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Beyond Pallante’s copyright testimony



James Nurton


With a few hours to spare in Washington DC last week, I decided to pop into room 2141 of the Rayburn House Office Building to hear the testimony of US Register of Copyrights Maria Pallante to the US House of Representatives’ Subcommittee on Courts, Intellectual Property and the Internet. It was enlightening

Maria PallanteAs has been well reported, Pallante (right) used the occasion to call for Congress to pass the " next great Copyright Act" (watch the video). Her comments have provoked critiques from the copyright industries, free speech advocates and even feminists.

In no particular order, here are my impressions of the hearing: fewer than half of the 26 members of the subcommittee were present for the testimony; those that were asked some pertinent questions, though they seemed to be specific to particular interests. By contrast, there were no spare seats for the public – I estimated there were about 150 people in the room and there was also an overflow area. The line to get in snaked around a corridor and those at the front must have arrived several hours before. There was a great variety of people there – in just a short period I chatted to two lawyers, a lobbyist, a photographer, someone from the Copyright Office and a person from a tech company. And I was completely unprepared for the extent to which the line for the hearing was a golden networking opportunity: some people walked up and down, chatting and swapping business cards, as though they were at a conference reception.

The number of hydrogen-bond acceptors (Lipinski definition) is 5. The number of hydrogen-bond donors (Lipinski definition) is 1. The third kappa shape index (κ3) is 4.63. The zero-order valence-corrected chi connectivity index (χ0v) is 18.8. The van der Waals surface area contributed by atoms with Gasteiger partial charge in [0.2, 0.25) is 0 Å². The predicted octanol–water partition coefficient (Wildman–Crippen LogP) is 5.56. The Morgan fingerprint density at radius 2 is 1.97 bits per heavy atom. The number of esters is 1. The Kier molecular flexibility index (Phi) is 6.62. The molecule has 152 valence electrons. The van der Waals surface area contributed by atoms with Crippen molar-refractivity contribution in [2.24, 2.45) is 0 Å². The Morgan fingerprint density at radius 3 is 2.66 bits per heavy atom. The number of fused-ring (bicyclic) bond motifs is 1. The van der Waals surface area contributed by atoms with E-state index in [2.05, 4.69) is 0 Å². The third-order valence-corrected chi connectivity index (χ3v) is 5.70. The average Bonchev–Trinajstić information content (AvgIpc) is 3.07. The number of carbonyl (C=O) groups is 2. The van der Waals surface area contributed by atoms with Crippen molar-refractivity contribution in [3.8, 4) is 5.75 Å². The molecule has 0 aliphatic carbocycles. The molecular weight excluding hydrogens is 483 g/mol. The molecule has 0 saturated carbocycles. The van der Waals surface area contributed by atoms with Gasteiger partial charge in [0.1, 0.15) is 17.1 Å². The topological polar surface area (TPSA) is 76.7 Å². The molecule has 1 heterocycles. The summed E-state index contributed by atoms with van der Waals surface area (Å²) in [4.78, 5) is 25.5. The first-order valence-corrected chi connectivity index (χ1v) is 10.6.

It’s clear a lot of people feel they have a stake in this debate. At a recent event on copyright reform in London, a senior judge noted that legislative change could best be effected by a "committee of experts" sitting around a table and coming up with proposals. Maybe, but who should be on that committee – copyright professors, lawyers and judges? the creative industries? technology companies such as Google? organisations such as the Open Rights Group and the Pirate Party? libraries? students? file-sharers? I suspect that until we agree on whose voice counts, it’s going to be impossible to make any meaningful reform.

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